Growing up with my father, I have come to understand the importance of earning things. I was always taught “respect isn’t given, it’s earned.” by my dad. Yet, lately in the job market, people are expecting companies to give them respect before they have shown that they are a worthy employee. There has been a noticeable change in companies, or whom I call the millennial companies. These are the businesses that are shown in movies such as The Intern or The Circle, they have the image of a chill boss and the workspace is very, super open. In these millennial companies, cubicles are taken away and offices are made out of windows in the attempt to give the employees a better ability to cooperate and communicate with their coworkers. More and more people are entering the job market and looking for jobs such as these at companies like Google or Facebook. My father told me that back on the day, that office spaces used to be laid out in a similar ways with rows of desks where everyone could walk around and chit-chat with each other, but then companies added cubicles, and then they added offices. And now companies are taking those things away to make their workspaces more open, and to inspire cooperation.
There are many benefits to the open layout of workspaces, but there are some problems with open layouts as well. “I wouldn’t like it,” my dad told me, “I wouldn’t like the feeling that anyone could look over my shoulder. I like being able to concentrate.” It’s very important to be able to get work done at your job, and I have to agree with my dad. Although the millennial workplaces look fun, I think I would be too distracted by the people around me or the cool chairs that have been laid out. “So why do you think so many people are going into jobs such as these?” I asked my dad. “Kids figure that companies owe them something and their corporations need to give them cool working spaces, but that’s short sighted. You need to prove that you’re worthy being paid and it’s not the employer’s job to entertain them.” He compared it to the life of a teacher, a life I know pretty well because my mom is one. “Some people drop their kids off at school with the assumption that teachers are babysitters or caregivers, but they aren’t there just to watch your kid, they are there to teach your kid.” Part of the responsibility of the parent or student is to make sure you are there to understand and learn. It’s up to the employee to prove to the company that they are worth being paid and working for that cooperation. It’s not up to the company to codel you so that you continue working. Privileges have to be earned by the employee.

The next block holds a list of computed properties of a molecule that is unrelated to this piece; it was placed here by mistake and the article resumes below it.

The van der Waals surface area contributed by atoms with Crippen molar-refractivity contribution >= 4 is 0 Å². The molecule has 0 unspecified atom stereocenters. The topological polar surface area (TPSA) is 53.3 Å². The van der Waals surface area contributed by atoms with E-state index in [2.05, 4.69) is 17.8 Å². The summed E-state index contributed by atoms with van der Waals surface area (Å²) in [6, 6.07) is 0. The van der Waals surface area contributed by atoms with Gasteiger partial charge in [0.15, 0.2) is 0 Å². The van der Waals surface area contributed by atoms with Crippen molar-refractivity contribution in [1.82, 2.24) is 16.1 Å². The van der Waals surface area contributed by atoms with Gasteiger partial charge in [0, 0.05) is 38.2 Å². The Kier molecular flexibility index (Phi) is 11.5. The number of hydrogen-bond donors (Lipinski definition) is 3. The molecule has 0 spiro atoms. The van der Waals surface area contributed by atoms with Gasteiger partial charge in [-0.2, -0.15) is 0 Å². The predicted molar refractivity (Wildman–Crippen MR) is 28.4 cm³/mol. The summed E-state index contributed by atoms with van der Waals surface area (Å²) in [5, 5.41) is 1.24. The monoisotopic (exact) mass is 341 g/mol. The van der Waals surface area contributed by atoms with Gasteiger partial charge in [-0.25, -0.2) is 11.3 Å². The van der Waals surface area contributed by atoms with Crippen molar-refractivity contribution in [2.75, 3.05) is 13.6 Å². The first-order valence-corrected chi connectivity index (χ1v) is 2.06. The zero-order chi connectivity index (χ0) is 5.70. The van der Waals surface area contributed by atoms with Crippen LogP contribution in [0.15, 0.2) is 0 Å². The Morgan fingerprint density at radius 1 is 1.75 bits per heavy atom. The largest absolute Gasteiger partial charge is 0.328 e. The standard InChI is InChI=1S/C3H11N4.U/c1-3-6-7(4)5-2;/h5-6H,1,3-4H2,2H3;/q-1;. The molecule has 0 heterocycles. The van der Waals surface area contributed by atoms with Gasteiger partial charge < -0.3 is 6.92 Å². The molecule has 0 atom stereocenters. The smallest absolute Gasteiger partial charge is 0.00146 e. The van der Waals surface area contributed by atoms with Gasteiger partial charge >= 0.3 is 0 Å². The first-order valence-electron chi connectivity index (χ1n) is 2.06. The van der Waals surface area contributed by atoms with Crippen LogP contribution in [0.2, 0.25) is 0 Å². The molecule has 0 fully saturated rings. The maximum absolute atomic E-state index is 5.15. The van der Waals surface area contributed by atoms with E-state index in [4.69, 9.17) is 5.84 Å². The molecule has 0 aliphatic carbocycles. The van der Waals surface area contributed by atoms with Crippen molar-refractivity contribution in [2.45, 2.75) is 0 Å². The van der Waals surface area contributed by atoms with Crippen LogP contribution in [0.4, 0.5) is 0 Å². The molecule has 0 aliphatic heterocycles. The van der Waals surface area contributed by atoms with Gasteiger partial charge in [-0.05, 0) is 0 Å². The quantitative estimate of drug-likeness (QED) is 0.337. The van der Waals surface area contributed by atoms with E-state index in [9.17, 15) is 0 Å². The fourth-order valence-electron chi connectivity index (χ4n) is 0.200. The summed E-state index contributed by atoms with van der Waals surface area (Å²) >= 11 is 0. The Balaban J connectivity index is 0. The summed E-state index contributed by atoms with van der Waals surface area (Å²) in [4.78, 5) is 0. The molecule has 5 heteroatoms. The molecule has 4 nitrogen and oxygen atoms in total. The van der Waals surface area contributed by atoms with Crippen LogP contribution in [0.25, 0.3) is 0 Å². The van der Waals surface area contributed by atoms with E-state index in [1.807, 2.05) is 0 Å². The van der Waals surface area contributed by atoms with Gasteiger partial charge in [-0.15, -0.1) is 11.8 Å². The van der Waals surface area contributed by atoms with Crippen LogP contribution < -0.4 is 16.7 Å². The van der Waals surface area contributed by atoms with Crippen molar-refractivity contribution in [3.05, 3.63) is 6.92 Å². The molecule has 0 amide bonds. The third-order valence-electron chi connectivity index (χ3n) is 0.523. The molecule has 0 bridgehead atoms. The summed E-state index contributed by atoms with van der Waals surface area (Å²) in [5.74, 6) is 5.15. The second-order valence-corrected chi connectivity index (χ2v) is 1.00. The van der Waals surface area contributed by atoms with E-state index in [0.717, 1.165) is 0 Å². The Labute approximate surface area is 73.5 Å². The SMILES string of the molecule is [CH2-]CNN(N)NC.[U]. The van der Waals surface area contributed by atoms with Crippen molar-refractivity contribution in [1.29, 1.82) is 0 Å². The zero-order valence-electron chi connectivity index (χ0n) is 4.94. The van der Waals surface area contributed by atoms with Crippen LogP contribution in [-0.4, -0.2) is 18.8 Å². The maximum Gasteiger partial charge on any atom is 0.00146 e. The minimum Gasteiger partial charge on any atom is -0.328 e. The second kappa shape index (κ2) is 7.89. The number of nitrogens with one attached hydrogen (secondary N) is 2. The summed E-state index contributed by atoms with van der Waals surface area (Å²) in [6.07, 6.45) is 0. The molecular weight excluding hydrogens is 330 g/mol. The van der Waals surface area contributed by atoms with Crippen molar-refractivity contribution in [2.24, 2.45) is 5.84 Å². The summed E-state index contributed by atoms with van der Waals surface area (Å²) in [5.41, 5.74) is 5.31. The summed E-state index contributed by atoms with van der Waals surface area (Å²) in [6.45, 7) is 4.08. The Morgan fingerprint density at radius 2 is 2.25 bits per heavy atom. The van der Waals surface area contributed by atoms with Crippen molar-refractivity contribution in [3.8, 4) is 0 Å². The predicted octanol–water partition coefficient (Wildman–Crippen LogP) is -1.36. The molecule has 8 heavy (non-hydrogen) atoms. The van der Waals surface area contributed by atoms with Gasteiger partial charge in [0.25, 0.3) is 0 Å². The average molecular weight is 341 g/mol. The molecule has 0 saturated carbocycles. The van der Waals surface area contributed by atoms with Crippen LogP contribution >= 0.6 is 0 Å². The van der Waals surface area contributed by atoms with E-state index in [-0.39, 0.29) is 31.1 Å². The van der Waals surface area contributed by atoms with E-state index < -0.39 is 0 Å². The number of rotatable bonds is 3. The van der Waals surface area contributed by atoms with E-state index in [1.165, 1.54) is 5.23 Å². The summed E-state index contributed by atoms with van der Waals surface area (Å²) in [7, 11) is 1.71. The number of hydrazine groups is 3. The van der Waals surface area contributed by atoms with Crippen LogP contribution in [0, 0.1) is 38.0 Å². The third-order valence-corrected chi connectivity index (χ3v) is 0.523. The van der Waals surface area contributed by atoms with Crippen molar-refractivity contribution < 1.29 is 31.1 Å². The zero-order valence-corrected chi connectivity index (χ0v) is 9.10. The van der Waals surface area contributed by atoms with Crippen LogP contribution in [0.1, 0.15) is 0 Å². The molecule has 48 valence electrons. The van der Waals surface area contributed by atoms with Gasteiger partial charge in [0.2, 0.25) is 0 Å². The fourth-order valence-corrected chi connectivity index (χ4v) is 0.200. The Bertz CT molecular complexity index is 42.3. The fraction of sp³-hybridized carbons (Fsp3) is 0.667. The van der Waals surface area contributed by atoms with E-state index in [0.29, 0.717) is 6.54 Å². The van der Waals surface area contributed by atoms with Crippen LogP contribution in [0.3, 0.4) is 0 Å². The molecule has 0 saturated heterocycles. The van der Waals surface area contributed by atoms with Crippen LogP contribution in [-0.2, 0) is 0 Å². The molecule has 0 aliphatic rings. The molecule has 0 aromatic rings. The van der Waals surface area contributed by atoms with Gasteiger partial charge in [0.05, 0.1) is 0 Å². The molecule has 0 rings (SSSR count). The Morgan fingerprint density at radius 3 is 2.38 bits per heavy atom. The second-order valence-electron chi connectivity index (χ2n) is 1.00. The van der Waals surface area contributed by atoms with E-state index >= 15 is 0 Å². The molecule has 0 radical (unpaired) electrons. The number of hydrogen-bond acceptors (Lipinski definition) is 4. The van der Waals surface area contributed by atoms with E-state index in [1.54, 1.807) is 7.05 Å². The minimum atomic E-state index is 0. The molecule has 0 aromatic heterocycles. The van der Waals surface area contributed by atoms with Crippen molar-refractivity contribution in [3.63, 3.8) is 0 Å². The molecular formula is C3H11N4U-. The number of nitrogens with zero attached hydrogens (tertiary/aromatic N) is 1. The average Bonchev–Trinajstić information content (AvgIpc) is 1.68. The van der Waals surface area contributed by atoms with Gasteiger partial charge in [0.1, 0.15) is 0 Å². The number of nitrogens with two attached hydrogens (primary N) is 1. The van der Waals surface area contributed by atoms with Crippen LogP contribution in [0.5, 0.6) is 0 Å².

I always thought that working at a cubical all day would be boring and I looked at the millennial job as a better option, but I have to agree with my dad. I wouldn’t like being so exposed in the workplace like that with no office or cubicle to return to when you need to concentrate. And people who go into those jobs expecting the employer to provide them with so many workplace benefits, are expecting too much and need to understand that the employer isn’t a babysitter. You go to work to do the jobs given to you by a boss or to continue the production of whatever it is your company makes. At the end of the day, you go home, set your suitcase down, and enjoy your family of pets, sitting in a really cool chair that you could buy with the money you earned.
When talking to my dad he brought up a very interesting thought; “some people live to work, and some work to live.” I think about the CEOs of big companies, the people who will spend hours into the night looking into and working on their next project. They work up that ladder people talk about, until they have reached the top, but then they find another ladder and they work their way up that one. Then, I think of my dad, I think about how he works hard for 5 days a week, 8 a.m to 5 p.m. But he works this hard so that on the weekend he can relax with our dogs or go to beach and kiteboard. So what about me? Sometimes I think I should chase my super-extra, probably unrealistic dream job so that I can live to do work that I love. Other days I wonder if I should settle for a mediocre job that will pay for the life I want. My dad says, he wants me to be happy and supported.